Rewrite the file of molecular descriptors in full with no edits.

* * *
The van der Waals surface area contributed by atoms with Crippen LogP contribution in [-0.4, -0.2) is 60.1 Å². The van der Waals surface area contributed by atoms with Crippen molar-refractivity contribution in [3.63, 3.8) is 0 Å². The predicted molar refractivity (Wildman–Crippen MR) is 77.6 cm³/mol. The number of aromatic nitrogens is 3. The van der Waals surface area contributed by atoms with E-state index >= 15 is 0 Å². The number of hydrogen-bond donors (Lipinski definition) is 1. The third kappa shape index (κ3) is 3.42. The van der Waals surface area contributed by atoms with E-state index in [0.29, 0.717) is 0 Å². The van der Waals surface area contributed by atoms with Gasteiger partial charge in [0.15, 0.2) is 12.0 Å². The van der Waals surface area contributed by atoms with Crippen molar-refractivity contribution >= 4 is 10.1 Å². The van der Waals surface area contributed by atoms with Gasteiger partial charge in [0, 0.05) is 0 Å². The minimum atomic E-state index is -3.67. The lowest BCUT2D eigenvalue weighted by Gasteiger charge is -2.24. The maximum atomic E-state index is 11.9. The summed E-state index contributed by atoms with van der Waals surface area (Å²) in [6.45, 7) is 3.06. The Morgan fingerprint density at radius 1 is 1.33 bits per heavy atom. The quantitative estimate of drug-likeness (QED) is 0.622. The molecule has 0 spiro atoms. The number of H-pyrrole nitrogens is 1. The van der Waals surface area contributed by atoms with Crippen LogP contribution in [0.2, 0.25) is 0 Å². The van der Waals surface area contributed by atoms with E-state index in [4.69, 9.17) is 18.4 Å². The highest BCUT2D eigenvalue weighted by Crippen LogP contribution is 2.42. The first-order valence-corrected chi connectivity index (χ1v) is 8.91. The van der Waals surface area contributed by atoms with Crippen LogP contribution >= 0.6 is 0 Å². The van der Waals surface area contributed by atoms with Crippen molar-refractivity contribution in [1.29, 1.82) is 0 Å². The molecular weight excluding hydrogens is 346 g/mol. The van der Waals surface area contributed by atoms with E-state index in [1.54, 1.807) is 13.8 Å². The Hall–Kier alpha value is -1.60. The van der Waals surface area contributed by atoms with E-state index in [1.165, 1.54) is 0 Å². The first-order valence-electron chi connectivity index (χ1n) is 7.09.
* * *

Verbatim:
The van der Waals surface area contributed by atoms with Crippen LogP contribution in [-0.4, -0.2) is 60.1 Å². The van der Waals surface area contributed by atoms with Crippen molar-refractivity contribution in [3.63, 3.8) is 0 Å². The predicted molar refractivity (Wildman–Crippen MR) is 77.6 cm³/mol. The number of aromatic nitrogens is 3. The van der Waals surface area contributed by atoms with E-state index >= 15 is 0 Å². The number of hydrogen-bond donors (Lipinski definition) is 1. The third kappa shape index (κ3) is 3.42. The van der Waals surface area contributed by atoms with E-state index in [0.29, 0.717) is 0 Å². The van der Waals surface area contributed by atoms with Gasteiger partial charge in [0.15, 0.2) is 12.0 Å². The van der Waals surface area contributed by atoms with Crippen molar-refractivity contribution >= 4 is 10.1 Å². The van der Waals surface area contributed by atoms with Gasteiger partial charge in [0, 0.05) is 0 Å². The minimum atomic E-state index is -3.67. The lowest BCUT2D eigenvalue weighted by Gasteiger charge is -2.24. The maximum atomic E-state index is 11.9. The summed E-state index contributed by atoms with van der Waals surface area (Å²) in [6.45, 7) is 3.06. The Morgan fingerprint density at radius 1 is 1.33 bits per heavy atom. The quantitative estimate of drug-likeness (QED) is 0.622. The molecule has 0 spiro atoms. The number of H-pyrrole nitrogens is 1. The van der Waals surface area contributed by atoms with Crippen LogP contribution in [0.2, 0.25) is 0 Å². The van der Waals surface area contributed by atoms with E-state index in [4.69, 9.17) is 18.4 Å². The highest BCUT2D eigenvalue weighted by Crippen LogP contribution is 2.42. The first-order valence-corrected chi connectivity index (χ1v) is 8.91. The van der Waals surface area contributed by atoms with Crippen LogP contribution >= 0.6 is 0 Å². The van der Waals surface area contributed by atoms with Crippen molar-refractivity contribution in [1.29, 1.82) is 0 Å². The molecular weight excluding hydrogens is 346 g/mol. The van der Waals surface area contributed by atoms with E-state index in [1.54, 1.807) is 13.8 Å². The Hall–Kier alpha value is -1.60. The van der Waals surface area contributed by atoms with E-state index in [1.165, 1.54) is 0 Å². The first-order valence-electron chi connectivity index (χ1n) is 7.09.